Nik Taylor wrote:

> Tom Wier wrote:
> > There's no objective way to say
> > one way is or is not better than another.
> Well, there are objective ways of saying that when it comes to
> auxlangs.  An auxlang should be expressive and easy to learn.  Part of
> ease is, of course, the language background potential speakers are
> coming from, but another part is objective: one declension is easier to
> learn than 5.  Regular agglutination is easier than completely fusional
> systems.

...which was not, unfortunately, my point.  Certainly, how baroque
the declensional pattern is can be objectively measured if there is no
apparent synchronic reason for their existence (as with, say, Latin), eve=
if historicly there may be one. I was speaking purely of morphology
versus syntactic wordorder as a method of conveying grammatical

> > Which, of course, is what makes conlanging fun. :)
> Exactly, but conlanging is different than auxlanging.  In conlanging,
> the intended speakership is (usually) only the creator, so you can do
> what you like best.  I like agglutination, another likes isolating, or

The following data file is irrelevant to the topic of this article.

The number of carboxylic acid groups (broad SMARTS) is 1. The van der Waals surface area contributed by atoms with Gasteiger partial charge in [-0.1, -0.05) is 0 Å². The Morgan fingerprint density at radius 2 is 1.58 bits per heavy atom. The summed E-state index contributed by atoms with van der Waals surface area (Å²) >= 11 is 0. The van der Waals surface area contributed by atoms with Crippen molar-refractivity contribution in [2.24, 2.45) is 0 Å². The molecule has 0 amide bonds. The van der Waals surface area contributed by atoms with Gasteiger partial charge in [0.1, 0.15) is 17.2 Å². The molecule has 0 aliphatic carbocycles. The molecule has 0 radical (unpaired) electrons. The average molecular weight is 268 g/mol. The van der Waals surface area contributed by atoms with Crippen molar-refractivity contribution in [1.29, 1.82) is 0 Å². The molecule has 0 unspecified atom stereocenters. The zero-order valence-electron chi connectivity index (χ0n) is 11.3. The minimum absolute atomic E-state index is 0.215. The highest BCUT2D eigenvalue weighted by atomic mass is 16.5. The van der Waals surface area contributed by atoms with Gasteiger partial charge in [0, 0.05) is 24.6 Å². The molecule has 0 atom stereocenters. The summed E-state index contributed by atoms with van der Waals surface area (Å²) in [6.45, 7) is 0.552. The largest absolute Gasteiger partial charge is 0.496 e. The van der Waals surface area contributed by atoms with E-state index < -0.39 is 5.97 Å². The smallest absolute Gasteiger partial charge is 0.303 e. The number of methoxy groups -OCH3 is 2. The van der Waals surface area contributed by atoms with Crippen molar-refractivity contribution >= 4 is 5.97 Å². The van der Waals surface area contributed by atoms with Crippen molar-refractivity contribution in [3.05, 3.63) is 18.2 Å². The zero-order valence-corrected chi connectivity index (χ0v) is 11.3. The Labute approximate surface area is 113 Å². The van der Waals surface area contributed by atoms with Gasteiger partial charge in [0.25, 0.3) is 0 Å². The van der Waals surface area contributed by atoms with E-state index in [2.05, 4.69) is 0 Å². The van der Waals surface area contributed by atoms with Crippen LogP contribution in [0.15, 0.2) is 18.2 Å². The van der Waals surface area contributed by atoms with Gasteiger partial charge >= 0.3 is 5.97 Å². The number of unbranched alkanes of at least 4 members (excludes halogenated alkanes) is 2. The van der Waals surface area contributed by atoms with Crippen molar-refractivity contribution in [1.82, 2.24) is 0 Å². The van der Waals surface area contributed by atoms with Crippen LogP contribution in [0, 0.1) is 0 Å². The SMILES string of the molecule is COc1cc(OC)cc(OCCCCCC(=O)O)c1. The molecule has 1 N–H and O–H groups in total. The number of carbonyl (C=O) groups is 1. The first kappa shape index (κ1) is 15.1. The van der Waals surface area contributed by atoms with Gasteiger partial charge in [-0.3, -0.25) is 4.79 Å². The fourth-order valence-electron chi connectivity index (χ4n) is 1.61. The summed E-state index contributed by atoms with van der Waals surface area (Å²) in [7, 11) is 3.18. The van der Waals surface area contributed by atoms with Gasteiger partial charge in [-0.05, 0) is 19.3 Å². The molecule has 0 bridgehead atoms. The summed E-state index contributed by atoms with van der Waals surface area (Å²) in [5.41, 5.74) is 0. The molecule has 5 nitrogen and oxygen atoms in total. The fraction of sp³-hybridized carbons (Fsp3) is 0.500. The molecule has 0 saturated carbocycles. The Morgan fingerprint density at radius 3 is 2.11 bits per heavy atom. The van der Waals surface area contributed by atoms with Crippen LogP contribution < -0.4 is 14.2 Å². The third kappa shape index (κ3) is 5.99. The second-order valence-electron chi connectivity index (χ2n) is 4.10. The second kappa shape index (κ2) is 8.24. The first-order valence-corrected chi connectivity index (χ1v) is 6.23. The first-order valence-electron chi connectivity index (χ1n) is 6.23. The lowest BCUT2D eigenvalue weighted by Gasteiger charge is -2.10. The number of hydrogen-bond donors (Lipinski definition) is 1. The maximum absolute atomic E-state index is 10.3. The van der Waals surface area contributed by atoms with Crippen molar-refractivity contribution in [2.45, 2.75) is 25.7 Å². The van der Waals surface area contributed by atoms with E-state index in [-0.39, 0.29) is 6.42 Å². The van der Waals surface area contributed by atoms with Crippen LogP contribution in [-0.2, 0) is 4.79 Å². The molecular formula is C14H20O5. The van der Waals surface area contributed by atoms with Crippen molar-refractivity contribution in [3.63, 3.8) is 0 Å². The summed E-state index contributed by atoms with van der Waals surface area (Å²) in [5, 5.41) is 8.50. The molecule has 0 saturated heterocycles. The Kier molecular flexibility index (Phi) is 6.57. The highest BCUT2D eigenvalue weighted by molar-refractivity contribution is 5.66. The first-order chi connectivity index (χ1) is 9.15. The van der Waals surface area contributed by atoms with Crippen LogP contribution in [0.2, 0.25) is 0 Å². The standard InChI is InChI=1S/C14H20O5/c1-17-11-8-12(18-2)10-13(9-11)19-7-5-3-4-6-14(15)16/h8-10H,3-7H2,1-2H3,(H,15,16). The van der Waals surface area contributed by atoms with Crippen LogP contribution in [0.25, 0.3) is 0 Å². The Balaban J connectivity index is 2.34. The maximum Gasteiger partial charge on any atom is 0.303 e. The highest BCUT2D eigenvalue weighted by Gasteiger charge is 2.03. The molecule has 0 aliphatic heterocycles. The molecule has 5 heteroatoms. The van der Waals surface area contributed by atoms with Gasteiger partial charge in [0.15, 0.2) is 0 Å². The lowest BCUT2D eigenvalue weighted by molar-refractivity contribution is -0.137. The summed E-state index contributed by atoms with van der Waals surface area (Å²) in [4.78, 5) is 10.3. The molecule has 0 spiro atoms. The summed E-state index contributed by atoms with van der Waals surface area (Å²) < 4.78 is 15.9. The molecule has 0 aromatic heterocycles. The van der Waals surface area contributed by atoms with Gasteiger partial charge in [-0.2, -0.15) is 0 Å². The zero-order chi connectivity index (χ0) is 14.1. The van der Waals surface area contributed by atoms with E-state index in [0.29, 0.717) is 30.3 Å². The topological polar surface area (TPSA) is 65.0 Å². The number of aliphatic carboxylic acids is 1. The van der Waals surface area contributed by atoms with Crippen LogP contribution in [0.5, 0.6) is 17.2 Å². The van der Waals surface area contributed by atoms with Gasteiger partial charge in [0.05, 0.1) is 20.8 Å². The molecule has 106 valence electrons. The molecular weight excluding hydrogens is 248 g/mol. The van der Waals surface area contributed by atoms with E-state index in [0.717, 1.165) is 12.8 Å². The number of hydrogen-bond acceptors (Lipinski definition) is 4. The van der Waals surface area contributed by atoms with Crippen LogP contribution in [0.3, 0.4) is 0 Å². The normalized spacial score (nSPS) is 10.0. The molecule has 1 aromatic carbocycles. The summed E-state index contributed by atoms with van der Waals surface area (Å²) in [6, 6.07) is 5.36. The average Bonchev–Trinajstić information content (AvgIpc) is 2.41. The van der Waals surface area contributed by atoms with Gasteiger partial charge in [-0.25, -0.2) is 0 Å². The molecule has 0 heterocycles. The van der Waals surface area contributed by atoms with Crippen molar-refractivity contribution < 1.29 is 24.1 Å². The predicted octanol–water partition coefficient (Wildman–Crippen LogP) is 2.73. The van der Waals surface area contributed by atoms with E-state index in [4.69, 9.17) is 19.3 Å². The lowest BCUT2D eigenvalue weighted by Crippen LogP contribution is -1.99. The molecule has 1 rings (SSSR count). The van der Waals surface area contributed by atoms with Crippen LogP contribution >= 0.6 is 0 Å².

> fusional, or whatever.  I like gender, another might not.

I consider auxlanging a subset of conlanging.  Auxlanging has a specific
audience and a specific set of intentions (generally speaking), but auxla=
are, afterall, conlangs.  Only between artlangs and auxlangs is there any
real fundamental difference.

> > I think he knew fairly little about agglutinating languages, and he
> > felt that they would make grammatical processes clearer than
> > either isolating or inflectional languages.
> I wonder if that was by accident?  In my first conlang, I had some
> degree of agglutination without even knowing what that was, I just
> didn't want to create a lot of suffixes, so I had things like -f-f =3D
> genitive; -=E1- =3D masc/fem singular, so that -f=E1f was masculine sin=
> genitive.

Not really sure about that.

Tom Wier <[log in to unmask]>
AIM: Deuterotom ICQ: 4315704
"Cogito ergo sum, sed credo ergo ero."

"Things just ain't the way they used to was."
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